single 5V supply.

Using standard circuits and no auxiliary voltage generators, such as charge pumps
or inductive DC-DC converters, it is difficult to build a precision, rail-to-rail ramp
generator that operates on a single supply and resets to a well-defined level. implements
such a circuit using a bootstrapped series reference and an op amp with rail-to-rail I/O
and very low bias current.

The ramp is generated by a constant charging current into capacitor CRAMP,


which is connected between ground and

the noninverting input of op amp IC1, configured as a voltage follower. The current
through RRAMP is the charging current, kept constant by forcing the voltage across
RRAMP to equal the reference voltage from IC1. One side of RRAMP is connected to
CRAMP, and the other side to the reference output. In turn, the ground terminal of the
reference IC connects to the op-amp output, which provides a low-impedance replica of
the voltage across CRAMP.

Thus, the op-amp output follows the CRAMP voltage and drives the GND pin of
the IC2 reference, keeping the voltage across RRAMP equal to VREF. A 1μF capacitor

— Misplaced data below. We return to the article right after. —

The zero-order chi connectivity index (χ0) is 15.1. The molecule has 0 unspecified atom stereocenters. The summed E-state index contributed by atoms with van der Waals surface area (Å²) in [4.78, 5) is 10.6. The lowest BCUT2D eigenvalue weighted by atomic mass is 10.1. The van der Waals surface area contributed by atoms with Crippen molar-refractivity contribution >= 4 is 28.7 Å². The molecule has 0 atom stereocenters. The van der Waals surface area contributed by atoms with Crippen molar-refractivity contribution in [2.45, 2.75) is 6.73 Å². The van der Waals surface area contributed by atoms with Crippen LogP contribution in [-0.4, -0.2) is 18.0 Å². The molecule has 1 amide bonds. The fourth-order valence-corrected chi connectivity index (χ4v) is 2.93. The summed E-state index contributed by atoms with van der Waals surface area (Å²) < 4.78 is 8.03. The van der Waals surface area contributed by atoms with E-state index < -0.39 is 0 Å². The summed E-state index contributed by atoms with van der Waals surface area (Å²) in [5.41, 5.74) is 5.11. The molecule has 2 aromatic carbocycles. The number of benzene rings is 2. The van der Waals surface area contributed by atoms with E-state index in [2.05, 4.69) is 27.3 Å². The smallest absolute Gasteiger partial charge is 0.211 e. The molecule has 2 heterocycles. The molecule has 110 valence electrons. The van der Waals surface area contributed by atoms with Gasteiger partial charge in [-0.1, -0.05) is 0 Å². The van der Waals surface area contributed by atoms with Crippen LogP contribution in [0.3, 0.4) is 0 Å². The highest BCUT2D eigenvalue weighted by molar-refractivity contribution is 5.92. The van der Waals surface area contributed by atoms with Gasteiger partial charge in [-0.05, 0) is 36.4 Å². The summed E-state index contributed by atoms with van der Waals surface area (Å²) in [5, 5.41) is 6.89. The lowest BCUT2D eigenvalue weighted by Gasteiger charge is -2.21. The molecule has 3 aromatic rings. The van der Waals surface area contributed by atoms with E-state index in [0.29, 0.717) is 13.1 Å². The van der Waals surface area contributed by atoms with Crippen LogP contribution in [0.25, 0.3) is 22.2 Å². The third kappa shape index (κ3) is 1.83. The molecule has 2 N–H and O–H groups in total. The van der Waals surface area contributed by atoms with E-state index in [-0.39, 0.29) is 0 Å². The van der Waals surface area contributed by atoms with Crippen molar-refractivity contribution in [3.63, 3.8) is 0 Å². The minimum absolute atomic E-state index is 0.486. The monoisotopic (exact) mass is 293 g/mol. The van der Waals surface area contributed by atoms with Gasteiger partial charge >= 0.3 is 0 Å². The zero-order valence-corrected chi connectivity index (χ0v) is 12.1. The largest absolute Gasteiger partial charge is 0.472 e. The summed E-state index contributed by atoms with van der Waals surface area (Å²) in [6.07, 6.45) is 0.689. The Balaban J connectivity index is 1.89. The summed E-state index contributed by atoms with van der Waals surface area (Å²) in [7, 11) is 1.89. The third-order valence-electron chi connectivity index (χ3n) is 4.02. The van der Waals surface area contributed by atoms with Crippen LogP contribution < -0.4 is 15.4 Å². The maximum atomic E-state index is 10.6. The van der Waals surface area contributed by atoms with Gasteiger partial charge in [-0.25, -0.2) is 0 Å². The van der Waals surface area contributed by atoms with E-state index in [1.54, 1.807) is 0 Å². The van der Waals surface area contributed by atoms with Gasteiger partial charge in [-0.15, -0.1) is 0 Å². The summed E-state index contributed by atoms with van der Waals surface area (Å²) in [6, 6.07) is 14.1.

from the op-amp output bootstraps IC1's supply-voltage input, driving it above the
nominal level yet keeping it within that device's operating range, and thereby allowing
the op-amp output to reach its own supply-rail voltage.

A MOSFET switch across the ramp capacitor returns the ramp output to 0V when
RAMP_DISABLE goes high, allowing the ramp to develop when RAMP_DISABLE is
low. A scope shot of the ramp shows the excursion limits for a supply voltage of 5.00V.
The ramp slope is:

22
……….EQ NO :2

10.1 RAMP WAVEFORM :

FIGURE NO :7 RAMP WAVEFORM

23
CHAPTER 11

TRIAC DRIVER DEVICE M0C3022

The MOC301XM and MOC302XM series are optically isolated triac driver
devices. These devices contain a GaAs infrared emitting diode and a light activated
silicon bilateral switch, which functions like a triac. They are designed for interfacing